Anxious dogs could benefit from exercise, study finds

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Veterinarians have found that social exercise can reduce dogs’ anxiety levels. They found that playing sports increased the chances of recovery for dogs with generalized anxiety disorder.

Flyball, a form of relay event involving dog teams, agility classes, and Canine Freestyle, in which pets dance to choreographed routines with their owners, are examples of dog sports.

“Canine athletic activities were highly effective in treating generally anxious dogs, with just over three times the odds of improvement,” said the researchers from Tufts University in Massachusetts and the Center for Canine Behavior Studies. in Connecticut.

Researchers assessed 1,308 dogs with at least one kind of fearful or anxious behavior for the study, which was published in the Journal of Veterinary Behaviour.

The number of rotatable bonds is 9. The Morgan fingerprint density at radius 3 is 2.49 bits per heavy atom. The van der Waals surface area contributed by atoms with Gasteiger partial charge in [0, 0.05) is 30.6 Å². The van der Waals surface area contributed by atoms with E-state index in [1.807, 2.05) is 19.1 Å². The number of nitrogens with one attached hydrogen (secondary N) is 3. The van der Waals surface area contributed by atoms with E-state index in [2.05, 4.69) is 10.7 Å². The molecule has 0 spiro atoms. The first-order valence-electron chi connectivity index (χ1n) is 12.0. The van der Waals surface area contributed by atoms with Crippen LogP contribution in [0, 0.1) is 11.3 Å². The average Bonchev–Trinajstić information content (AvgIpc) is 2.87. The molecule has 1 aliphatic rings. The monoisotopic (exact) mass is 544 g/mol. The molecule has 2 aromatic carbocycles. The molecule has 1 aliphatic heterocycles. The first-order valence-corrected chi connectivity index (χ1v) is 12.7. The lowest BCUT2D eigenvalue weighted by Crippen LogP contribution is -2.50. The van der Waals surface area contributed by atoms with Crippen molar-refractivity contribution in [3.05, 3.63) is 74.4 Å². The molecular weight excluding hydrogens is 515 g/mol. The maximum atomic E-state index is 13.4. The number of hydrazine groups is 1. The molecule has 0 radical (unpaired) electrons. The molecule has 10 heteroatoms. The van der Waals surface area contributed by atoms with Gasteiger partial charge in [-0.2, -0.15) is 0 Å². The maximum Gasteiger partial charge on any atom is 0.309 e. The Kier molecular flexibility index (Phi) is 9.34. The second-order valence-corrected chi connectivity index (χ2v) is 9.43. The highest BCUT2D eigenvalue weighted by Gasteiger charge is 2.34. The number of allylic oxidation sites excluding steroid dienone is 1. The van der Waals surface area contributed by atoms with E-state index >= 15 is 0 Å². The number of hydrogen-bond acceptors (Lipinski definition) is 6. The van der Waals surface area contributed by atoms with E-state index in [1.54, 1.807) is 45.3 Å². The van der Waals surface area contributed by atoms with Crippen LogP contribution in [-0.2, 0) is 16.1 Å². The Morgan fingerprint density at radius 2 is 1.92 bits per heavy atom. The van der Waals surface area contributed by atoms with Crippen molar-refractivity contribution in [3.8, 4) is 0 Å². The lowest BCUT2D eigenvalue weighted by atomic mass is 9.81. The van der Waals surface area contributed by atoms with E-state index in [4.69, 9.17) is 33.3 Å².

Two hundred and seventy-three of these dogs had generalized anxiety disorder, a condition in which the dog experiences continuous or near-constant anxiety or fear regardless of context, affecting their quality of life.

Professor Nicholas Dodman, a veterinarian and one of the study’s authors, said dogs “particularly benefit from activities that feed into their inherent inclinations”.

A sheepdog, for example, benefited greatly from the sheep herding lessons.

“The dog was a nervous wreck,” Prof Dodman said. “I offered the owner to take him to sheep-breeding lessons. After several trials with real sheep, he settled in straight away. His anxious demeanor was gone.

The study concluded: “The reason for the beneficial effect of practicing sports activities may be due to the physiological benefits of mobilization but also to the psychological aspects of social integration, achievement and pleasure.”

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